• Memory locations 16384 to 24575 are reserved for the screen, and location 24576 is reserved for the keyboard.

OK, so how does my computer know the difference between data values, RAM addresses, and ROM addresses, all of which are stored in the CPU’s A-register?

After staring at the CPU diagram on page 94 for a while and then reviewing the Hack computer’s machine language specification in chapter 4, I think I understand it now. The meaning of the value stored in the A-register is determined by the next command in the program.

The A-register’s contents can be interpreted three different ways:

  • As a literal data value, if the next instruction uses A, as in D=A-1.

  • As a data memory address, if the next instruction uses M, as in D=M+1.

  • As an instruction memory address, if the next instruction causes a jump, as in 0;JMP.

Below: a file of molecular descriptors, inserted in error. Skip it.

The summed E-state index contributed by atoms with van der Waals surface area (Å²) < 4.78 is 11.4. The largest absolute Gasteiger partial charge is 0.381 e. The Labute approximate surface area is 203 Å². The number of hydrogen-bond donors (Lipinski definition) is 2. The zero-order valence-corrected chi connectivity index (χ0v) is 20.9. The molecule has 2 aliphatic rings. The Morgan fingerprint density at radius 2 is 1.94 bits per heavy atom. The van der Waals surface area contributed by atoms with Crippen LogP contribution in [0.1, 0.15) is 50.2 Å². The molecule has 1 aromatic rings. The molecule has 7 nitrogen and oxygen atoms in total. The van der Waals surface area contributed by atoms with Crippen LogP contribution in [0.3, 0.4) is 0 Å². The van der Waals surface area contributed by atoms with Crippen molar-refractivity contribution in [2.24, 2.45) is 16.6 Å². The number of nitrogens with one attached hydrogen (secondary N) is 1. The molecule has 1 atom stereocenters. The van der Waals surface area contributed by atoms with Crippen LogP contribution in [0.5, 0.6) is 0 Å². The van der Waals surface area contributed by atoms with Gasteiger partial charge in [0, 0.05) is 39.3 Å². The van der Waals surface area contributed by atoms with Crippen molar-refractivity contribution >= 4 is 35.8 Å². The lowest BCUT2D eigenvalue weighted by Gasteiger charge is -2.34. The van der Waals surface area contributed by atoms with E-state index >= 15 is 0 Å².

And here’s a very important implication of this design: you can’t do operations with the memory and the A-register at the same time! That’s why the computation mnemonics contain D+A and D+M but not M+A. (I had read about this earlier, but I glossed over it because I didn’t have a reason to really dig into this detail until now.)

So if I have a variable stored in RAM location 16, that will never conflict with the line of my program contained in ROM location 16, because if the binary value for 16 is loaded into the A-register, it will either be routed to the program counter to effect a jump in the next clock cycle, or it will be routed to the CPU’s addressM output to fetch or store a value in the data memory – but never both!

Phew! I’m glad I cleared that up. Now I can get back to building my assembler with a little more confidence.

Handling symbols with a symbol table

Following the specifications in chapter 6, I first made a symbol table object with a couple methods:

// maps symbols to addresses: